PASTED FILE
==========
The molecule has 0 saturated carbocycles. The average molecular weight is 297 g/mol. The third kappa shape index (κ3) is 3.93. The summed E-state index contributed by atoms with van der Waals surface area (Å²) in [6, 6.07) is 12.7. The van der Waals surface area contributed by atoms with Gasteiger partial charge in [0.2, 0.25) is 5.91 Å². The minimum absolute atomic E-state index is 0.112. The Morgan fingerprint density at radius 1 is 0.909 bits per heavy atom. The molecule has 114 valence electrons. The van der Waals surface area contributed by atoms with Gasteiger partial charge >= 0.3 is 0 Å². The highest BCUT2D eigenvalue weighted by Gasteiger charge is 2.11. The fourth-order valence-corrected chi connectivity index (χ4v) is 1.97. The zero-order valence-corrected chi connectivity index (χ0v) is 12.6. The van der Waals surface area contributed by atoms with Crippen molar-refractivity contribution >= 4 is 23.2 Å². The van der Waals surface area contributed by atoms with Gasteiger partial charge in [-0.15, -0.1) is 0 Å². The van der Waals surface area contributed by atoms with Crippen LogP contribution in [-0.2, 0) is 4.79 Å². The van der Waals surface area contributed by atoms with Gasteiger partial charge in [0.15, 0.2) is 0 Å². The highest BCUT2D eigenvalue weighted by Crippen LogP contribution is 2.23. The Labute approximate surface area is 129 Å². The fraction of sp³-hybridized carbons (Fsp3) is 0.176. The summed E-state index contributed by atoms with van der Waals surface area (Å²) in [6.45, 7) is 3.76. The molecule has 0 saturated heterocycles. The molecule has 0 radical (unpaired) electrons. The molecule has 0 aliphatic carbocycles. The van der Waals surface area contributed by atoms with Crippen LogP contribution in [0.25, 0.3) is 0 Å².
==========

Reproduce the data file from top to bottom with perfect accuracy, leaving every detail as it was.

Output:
The molecule has 0 saturated carbocycles. The average molecular weight is 297 g/mol. The third kappa shape index (κ3) is 3.93. The summed E-state index contributed by atoms with van der Waals surface area (Å²) in [6, 6.07) is 12.7. The van der Waals surface area contributed by atoms with Gasteiger partial charge in [0.2, 0.25) is 5.91 Å². The minimum absolute atomic E-state index is 0.112. The Morgan fingerprint density at radius 1 is 0.909 bits per heavy atom. The molecule has 114 valence electrons. The van der Waals surface area contributed by atoms with Gasteiger partial charge >= 0.3 is 0 Å². The highest BCUT2D eigenvalue weighted by Gasteiger charge is 2.11. The fourth-order valence-corrected chi connectivity index (χ4v) is 1.97. The zero-order valence-corrected chi connectivity index (χ0v) is 12.6. The van der Waals surface area contributed by atoms with Crippen molar-refractivity contribution >= 4 is 23.2 Å². The van der Waals surface area contributed by atoms with Gasteiger partial charge in [-0.15, -0.1) is 0 Å². The van der Waals surface area contributed by atoms with Crippen LogP contribution in [-0.2, 0) is 4.79 Å². The van der Waals surface area contributed by atoms with Gasteiger partial charge in [0.15, 0.2) is 0 Å². The highest BCUT2D eigenvalue weighted by Crippen LogP contribution is 2.23. The Labute approximate surface area is 129 Å². The fraction of sp³-hybridized carbons (Fsp3) is 0.176. The summed E-state index contributed by atoms with van der Waals surface area (Å²) in [6.45, 7) is 3.76. The molecule has 0 saturated heterocycles. The molecule has 0 radical (unpaired) electrons. The molecule has 0 aliphatic carbocycles. The van der Waals surface area contributed by atoms with Crippen LogP contribution in [0.25, 0.3) is 0 Å².